The produce section of the supermarket is an ever-growing entity, as demand for new and unique fruits and vegetables continues to increase. Many supermarkets have seen an influx of exotic or previously unheard fruits and vegetables as the popularity of such items rises with the changing mood of the food market, and the advent of entertaining cooking shows that have introduced consumers to many new ingredients and foods.
One such vegetable that now appears in several incarnations is broccoli. No longer content with the simple green stalks and tiny budding florets of this versatile vegetable, consumers are now eagerly snatching up broccoli hybrids and other vegetables that bear the broccoli name but actually have little to do with broccoli itself, such as broccoli rabe.
The cabbage relative goes by many names, including broccoli raab, rapini and broccoletto, but it is most commonly referred to as broccoli rabe, and can now be found in most supermarkets and in many restaurants across the country. Often found in Southern Italy cuisine for quite some time, its popularity has seemingly migrated to the United States nearly overnight.
Broccoli Rabe appears as a leafy vegetable similar to kale or cabbage, with small broccoli-like florets mixed within the mass of leaves, all of which sit atop stems which are typically discarded, unlike broccoli stems, which are usually never discarded before consumption.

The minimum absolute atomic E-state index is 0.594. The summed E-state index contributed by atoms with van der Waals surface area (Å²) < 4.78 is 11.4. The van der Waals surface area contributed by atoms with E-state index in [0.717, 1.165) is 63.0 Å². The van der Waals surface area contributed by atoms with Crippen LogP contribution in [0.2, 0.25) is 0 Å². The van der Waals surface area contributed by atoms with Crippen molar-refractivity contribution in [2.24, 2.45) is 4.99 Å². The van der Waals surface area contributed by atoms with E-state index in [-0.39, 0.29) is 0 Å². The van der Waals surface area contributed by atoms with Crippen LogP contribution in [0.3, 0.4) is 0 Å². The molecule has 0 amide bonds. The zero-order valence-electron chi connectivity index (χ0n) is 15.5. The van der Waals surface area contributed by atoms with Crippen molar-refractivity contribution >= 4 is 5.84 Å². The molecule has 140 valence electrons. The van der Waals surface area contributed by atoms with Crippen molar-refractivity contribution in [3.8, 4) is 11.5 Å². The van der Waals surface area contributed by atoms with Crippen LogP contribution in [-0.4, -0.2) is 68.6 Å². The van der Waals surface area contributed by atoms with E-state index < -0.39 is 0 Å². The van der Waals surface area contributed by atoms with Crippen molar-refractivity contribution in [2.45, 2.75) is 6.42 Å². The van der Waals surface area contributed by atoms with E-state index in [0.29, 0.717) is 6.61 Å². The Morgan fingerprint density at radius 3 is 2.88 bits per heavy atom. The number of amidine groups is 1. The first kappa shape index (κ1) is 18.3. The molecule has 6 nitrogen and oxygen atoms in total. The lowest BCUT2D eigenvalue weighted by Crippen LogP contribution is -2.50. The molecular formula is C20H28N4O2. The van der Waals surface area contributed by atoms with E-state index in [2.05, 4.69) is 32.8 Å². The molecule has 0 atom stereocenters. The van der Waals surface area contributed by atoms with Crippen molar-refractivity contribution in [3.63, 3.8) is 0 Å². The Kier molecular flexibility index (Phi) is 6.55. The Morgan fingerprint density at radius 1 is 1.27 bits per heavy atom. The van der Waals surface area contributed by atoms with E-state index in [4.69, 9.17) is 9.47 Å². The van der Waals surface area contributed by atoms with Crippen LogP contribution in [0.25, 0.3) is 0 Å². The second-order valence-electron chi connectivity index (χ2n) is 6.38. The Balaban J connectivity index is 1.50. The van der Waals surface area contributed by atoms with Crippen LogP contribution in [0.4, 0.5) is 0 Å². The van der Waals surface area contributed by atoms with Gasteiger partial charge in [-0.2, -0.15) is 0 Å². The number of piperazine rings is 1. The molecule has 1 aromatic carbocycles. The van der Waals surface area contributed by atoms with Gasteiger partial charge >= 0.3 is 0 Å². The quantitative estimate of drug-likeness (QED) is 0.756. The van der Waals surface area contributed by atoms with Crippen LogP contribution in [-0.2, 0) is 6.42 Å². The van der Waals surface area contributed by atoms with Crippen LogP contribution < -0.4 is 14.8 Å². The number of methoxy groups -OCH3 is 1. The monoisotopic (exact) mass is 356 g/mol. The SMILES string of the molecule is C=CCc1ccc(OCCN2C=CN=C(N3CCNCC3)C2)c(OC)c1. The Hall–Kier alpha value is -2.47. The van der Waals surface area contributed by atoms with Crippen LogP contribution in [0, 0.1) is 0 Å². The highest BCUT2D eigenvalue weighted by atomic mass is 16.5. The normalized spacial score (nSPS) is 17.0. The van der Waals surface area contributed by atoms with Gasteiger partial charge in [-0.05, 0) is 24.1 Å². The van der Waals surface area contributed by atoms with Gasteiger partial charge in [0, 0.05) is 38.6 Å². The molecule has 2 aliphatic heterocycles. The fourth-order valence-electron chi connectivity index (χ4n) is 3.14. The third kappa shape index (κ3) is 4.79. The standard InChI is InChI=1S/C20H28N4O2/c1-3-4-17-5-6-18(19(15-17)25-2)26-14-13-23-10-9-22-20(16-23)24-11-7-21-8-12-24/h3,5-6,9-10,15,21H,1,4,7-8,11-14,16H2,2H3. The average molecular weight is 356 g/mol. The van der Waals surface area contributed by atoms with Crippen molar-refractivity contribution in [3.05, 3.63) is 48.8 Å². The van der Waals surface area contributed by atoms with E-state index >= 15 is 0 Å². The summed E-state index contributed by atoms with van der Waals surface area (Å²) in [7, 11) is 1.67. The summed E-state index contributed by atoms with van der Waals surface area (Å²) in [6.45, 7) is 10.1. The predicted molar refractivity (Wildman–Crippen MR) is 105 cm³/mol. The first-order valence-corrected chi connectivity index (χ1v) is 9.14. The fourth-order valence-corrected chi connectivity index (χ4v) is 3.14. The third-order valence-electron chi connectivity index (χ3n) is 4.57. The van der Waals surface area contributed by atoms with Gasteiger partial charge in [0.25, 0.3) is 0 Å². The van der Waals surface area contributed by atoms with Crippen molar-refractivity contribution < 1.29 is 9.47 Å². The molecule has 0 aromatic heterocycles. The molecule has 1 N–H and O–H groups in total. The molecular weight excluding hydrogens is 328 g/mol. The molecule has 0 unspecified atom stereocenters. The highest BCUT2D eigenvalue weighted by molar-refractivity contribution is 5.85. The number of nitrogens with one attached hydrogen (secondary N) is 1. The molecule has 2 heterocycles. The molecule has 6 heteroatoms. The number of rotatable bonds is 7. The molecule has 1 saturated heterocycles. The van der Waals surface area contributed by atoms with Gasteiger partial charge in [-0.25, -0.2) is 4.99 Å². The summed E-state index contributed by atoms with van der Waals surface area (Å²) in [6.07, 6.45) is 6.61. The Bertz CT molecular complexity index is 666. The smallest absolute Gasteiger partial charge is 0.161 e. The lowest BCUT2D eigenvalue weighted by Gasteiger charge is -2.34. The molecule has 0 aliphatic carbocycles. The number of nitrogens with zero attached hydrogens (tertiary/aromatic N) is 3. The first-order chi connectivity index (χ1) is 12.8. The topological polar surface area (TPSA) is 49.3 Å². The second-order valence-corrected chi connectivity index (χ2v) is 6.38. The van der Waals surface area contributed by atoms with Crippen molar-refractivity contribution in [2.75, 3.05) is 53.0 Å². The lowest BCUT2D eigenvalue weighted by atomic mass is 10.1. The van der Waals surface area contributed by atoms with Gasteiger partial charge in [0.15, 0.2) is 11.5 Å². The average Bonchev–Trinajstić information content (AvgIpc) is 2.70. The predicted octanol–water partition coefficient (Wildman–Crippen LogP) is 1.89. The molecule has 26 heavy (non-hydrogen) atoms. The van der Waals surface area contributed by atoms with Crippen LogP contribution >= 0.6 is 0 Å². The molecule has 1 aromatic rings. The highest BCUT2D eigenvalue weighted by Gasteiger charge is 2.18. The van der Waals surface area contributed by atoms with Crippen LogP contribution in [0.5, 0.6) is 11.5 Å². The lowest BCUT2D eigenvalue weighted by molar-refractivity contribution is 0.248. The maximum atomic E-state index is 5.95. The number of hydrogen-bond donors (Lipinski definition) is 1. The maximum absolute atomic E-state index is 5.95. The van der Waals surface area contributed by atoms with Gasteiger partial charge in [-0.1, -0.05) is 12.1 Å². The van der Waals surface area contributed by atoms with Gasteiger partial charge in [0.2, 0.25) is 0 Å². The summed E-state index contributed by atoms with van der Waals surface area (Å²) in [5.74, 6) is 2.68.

Broccoli Rabe can tend to be quite bitter, and is usually blanched in boiling water before additional preparation to help remove the some of the bitterness. An increasingly common way to serve broccoli rabe after fist blanching it is to then saute it with garlic and olive oil and some red pepper flakes. I also sometimes use white cooking wine and mirin or sake for additional subtle flavors. Many restaurants have taken to serving it with pasta dishes.
Broccoli Rabe is rich with phytochemicals that help fight against cancer, and also contains great amounts of Vitamin C, A, K and potassium.
Broccolini is a hybrid of broccoli, appearing as small broccoli florets sitting atop tall, thin stems. Broccolini is a cross between broccoli and Chinese kale, but is somewhat similar in appearance to asparagus, and is often bundled the same way.
Broccolini can be cooked and consumed any number of versatile and flavorful ways, much like broccoli, and is also rich in many vitamins, including A, C, calcium, potassium and iron. Like broccoli, the broccolini stems can also be consumed, and so chefs often utilize broccolini in place of broccoli to make a more charming presentation on the dinner plate.
Not as common in the supermarket as broccoli rabe or broccolini, broccoflower appears as a cross of broccoli and cauliflower. At first glance, it would appear that someone has dyed a head of cauliflower green. There are actually two classifications of broccoflower, and neither one is a hybrid. In fact, the exact origins of both have yet to be actually determined, as well as which family the vegetable should belong to; broccoli or cauliflower? Oddly enough, broccoflower will turn white if not harvested, and will appear nearly identical to cauliflower, except under close inspection.
Nonetheless, broccoflower can be cooked in a large variety of ways, much like it broccoli or cauliflower counterparts, and is a rich source of Vitamin C.
Broccoflower can often be confused with brocciflower, which is in fact a true hybrid of broccoli and cauliflower. Brocciflower is more easily distinguishable from broccoflower, as the head of the vegetable appears to be a green cauliflower with outreaching sprouts of broccoli-like florets.